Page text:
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Mental health has always been a taboo subject in my household, but I finally want to talk about it

PHOTOGRAPHY BY CLAUDIA FISCHER

WORDS BY LUCY XU

Let’s be vulnerable and talk openly about mental health.

“Drink lots of water, eat lots of veggies and keep yourself busy.” That’s my mum’s mantra and her solution to all of life’s curveballs, including any kind of turmoil in regard to my emotional wellbeing.

Mental health has always been a taboo subject in my household. It wasn’t so much that it was actively shunned, it just simply wasn’t talked about. It’s difficult to pinpoint why we always veered away from this topic, but as I come from a Chinese-Australian family, my theory is that it’s a mixture of the generational-gap and cultural factors. 

My grandparents, even my parents today, have little knowledge about depression, trauma or anxiety. When they were younger, they believed these things just weren’t an option, and they feared being categorised as being ‘mad’ or ‘mental’.

Luckily, in the Western world, cultural perceptions of mental health have drastically changed over the years. But studies have shown that diasporic Asian communities in the West are less likely to seek psychological care because of social stigma and saving face, and Asian people are more inclined to express psychological distress as physical complaints. 

When I was growing up, I never questioned my emotional wellbeing, simply because no one discussed it. When I look back now, I can see I was dealing with my emotions on my own in really unhealthy ways, specifically in regards to my body image.

I remember attempting to confide in my mum about how I was feeling, and she would often give me the aforementioned advice. It wasn’t that she was dismissive about it, she genuinely cared, but just didn’t know how to navigate the conversation.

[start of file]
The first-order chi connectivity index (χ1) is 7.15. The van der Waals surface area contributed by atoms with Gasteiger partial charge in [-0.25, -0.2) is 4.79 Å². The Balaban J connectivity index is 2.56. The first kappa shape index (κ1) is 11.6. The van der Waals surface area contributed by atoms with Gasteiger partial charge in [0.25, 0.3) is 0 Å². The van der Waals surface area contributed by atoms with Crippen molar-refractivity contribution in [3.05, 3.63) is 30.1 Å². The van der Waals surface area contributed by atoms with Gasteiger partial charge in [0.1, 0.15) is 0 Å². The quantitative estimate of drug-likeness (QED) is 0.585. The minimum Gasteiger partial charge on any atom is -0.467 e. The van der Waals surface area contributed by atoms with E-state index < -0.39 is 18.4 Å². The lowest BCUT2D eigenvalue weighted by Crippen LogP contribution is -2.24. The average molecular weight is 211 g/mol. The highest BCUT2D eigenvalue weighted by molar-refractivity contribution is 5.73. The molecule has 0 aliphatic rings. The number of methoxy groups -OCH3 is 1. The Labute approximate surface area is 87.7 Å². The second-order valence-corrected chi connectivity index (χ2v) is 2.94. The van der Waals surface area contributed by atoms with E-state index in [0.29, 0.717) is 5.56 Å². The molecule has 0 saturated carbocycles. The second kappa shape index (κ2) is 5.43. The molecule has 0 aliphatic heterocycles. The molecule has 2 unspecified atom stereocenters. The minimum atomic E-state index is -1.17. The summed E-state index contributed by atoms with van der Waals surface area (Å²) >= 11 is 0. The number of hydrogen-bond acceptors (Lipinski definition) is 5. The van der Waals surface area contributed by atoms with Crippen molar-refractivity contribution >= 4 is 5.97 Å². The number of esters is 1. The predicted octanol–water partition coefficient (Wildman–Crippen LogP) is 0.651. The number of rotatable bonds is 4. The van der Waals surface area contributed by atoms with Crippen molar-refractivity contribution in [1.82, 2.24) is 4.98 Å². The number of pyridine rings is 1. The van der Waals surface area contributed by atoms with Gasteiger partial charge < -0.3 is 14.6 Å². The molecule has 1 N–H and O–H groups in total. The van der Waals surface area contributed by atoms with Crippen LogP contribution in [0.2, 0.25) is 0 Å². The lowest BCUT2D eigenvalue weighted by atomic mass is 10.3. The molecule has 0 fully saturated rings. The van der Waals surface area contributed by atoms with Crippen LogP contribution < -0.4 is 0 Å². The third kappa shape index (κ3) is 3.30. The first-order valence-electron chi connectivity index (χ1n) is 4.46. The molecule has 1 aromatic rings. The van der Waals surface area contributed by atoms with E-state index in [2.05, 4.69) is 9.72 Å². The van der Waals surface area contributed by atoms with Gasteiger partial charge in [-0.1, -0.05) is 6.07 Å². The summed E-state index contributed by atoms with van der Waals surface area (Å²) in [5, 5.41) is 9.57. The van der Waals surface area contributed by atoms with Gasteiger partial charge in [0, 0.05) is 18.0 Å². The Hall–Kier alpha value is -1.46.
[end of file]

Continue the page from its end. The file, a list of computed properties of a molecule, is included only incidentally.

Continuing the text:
To be clear, I am in no way blaming my family. I am sure they each have had their own struggles that they have repressed. Perhaps they just didn’t know how to talk about their own mental health; perhaps they were scared too. 

My relationship with food was something I always struggled with throughout my teenage years, but I never associated it with mental health. But one night when I was scrolling on the internet, I encountered a blog where a woman documented her eating disorder recovery journey.

It was then that I realised that I had an illness. It really was a lightbulb moment – by that point, my eating disorder was already physically and mentally affecting my everyday life. 

Following a night of research, I made an appointment with a GP the next day. She prescribed me anti-depressants and immediately referred me for 10 sessions of psychological counselling that were covered by Medicare. I was hesitant but also desperate. It was free, so I decided to take the leap.

I never told anyone about this, not my family or even my friends, so it’s a big deal that I’m spilling it here for the first time.

I eventually recovered, but the therapy continued on and off, for various other reasons. Now, at the age of 23, I have been pouring my heart out to strangers for the last five years. I think I find it easier to open up to someone who has absolutely no personal attachments to me. 

But one thing that has been constant throughout this journey are the feelings of shame and embarrassment I’ve felt for seeking help from professionals.

The lack of dialogue around these issues meant that my knowledge of therapy and counselling predominantly came from dramatised TV shows. And yes, the long nights spent dwelling on the ups and downs of Grey’s Anatomy characters’ mental health were very exhausting.

I remember the walk to my first therapy session vividly. Going into the clinic meant that I had to pass through a massive over-crowded shopping district, and a million thoughts were running through my head. ‘Do I look crazy?’, ‘Do I look like I have a mental condition?’, ‘Did they also just have therapy?’, and ‘Maybe they are crazy too’.